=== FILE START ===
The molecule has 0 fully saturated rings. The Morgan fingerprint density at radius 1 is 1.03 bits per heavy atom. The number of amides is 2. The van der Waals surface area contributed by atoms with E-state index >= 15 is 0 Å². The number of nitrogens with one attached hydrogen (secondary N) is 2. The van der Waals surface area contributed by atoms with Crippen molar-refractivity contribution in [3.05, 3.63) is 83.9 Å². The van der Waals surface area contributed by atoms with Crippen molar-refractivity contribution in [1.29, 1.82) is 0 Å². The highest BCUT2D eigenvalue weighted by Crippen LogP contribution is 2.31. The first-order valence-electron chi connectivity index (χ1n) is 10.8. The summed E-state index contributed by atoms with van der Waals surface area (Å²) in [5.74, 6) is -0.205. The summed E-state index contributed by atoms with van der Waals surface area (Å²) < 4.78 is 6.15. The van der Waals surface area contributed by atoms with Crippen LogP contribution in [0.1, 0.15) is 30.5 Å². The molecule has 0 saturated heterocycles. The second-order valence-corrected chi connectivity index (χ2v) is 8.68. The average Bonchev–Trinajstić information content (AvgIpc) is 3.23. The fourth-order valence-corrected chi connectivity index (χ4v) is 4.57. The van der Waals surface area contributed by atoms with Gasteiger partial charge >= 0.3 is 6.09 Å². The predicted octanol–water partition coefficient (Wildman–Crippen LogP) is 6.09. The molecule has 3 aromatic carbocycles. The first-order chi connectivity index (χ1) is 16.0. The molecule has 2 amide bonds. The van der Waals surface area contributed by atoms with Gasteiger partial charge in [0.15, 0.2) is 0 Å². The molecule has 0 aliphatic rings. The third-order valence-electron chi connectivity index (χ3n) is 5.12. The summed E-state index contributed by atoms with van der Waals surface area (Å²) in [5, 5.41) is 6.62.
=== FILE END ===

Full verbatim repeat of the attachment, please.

The molecule has 0 fully saturated rings. The Morgan fingerprint density at radius 1 is 1.03 bits per heavy atom. The number of amides is 2. The van der Waals surface area contributed by atoms with E-state index >= 15 is 0 Å². The number of nitrogens with one attached hydrogen (secondary N) is 2. The van der Waals surface area contributed by atoms with Crippen molar-refractivity contribution in [3.05, 3.63) is 83.9 Å². The van der Waals surface area contributed by atoms with Crippen molar-refractivity contribution in [1.29, 1.82) is 0 Å². The highest BCUT2D eigenvalue weighted by Crippen LogP contribution is 2.31. The first-order valence-electron chi connectivity index (χ1n) is 10.8. The summed E-state index contributed by atoms with van der Waals surface area (Å²) in [5.74, 6) is -0.205. The summed E-state index contributed by atoms with van der Waals surface area (Å²) < 4.78 is 6.15. The van der Waals surface area contributed by atoms with Crippen LogP contribution in [0.1, 0.15) is 30.5 Å². The molecule has 0 saturated heterocycles. The second-order valence-corrected chi connectivity index (χ2v) is 8.68. The average Bonchev–Trinajstić information content (AvgIpc) is 3.23. The fourth-order valence-corrected chi connectivity index (χ4v) is 4.57. The van der Waals surface area contributed by atoms with Gasteiger partial charge >= 0.3 is 6.09 Å². The predicted octanol–water partition coefficient (Wildman–Crippen LogP) is 6.09. The molecule has 3 aromatic carbocycles. The first-order chi connectivity index (χ1) is 16.0. The molecule has 2 amide bonds. The van der Waals surface area contributed by atoms with Gasteiger partial charge in [0.15, 0.2) is 0 Å². The molecule has 0 aliphatic rings. The third-order valence-electron chi connectivity index (χ3n) is 5.12. The summed E-state index contributed by atoms with van der Waals surface area (Å²) in [5, 5.41) is 6.62.